The Long Island Regional Seed Consortium has collected endangered and heirloom variety seeds since 2012. (Credit: Courtesy photo)
Since 2012, the Long Island Regional Seed Consortium has been saving thousands of local and international heirloom vegetable seeds, as well as some flowers, with an eye toward preserving a sustainable food culture. But those seeds need a secure home where they can be safely stored, organized and distributed to be grown by generations to come.
Many of the varieties are “orphaned,” meaning they are the last of their kind, said Cheryl Frey Richards, a co-founder of LIRSC. Some types are endangered due to climate change, growing population, falling water tables and monoculture, according to the LIRSC.
“A lot of people give us seeds in hopes that we will hold them and bring them back,” she said. “We take that very seriously so we wanted to make sure we had a good storage facility for the seeds.” (more…)
Steph Gaylor of Invincible Summer Farms holding Hawaiian tomato seeds inside her greenhouse. (Credit: Carrie Miller file photo)
Got a need for seed?
Trade your saved heirloom seeds and pick up some planting tips at the Long Island Regional Seed Consortium‘s third annual Seed Swap at Suffolk County Community College’s Riverhead campus next month. The event is set for Saturday, Feb. 11, from noon to 4 p.m. (more…)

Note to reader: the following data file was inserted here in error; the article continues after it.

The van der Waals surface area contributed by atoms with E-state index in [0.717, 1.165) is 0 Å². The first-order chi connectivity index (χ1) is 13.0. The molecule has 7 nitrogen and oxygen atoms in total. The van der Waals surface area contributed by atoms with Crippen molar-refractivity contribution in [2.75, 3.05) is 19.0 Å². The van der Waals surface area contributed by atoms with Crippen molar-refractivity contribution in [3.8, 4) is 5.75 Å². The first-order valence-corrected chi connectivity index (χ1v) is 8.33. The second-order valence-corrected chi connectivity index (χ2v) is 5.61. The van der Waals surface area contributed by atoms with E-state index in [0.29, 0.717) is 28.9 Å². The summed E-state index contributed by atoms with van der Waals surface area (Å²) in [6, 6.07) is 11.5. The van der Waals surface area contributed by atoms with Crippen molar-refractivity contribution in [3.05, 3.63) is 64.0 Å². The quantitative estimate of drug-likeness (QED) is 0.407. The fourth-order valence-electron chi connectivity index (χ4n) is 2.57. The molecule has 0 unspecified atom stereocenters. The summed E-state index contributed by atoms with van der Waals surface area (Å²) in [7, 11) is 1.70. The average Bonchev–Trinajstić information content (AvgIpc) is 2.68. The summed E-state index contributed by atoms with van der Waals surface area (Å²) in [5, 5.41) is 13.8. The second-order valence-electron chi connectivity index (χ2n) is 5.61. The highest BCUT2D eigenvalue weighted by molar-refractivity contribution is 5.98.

One Jerusalem artichoke plant yields a bucketful of edible roots (Credit: Monique Singh-Roy)
Harvest season on the North Fork is a great time to stock up on all the bounty that grows out here. Right now corn, pumpkins and apples are on everybody’s shopping list, but there is also a whole crop of lesser known fruits and vegetables you may not be familiar with. For example, have you ever tried a Jerusalem artichoke or eaten cranberry beans?
This produce is just as tasty and healthy as the usual fruits and vegetables we always eat, they’re just not that well known in this country — yet. So the next time you’re out here try some of the lesser known produce that’s also being harvested. (more…)
Grow your own fruit and vegetables, like these beautiful heirloom tomatoes at Long Season Farms in Aquebogue, from seeds shared at the second annual Long Island Regional Seed Consortium Heirloom Seed Swap. (Credit: David Benthal for northforker)
You might have just thrown out this year’s Christmas tree, but it’s not too early to start planning your 2016 garden.
Trade your saved heirloom seeds and pick up some planting tips at the Long Island Regional Seed Consortium‘s second annual Heirloom Seed Swap at Suffolk County Community College’s Riverhead campus next month. The event is set for Saturday, Feb. 13, from 1 to 4 p.m. (more…)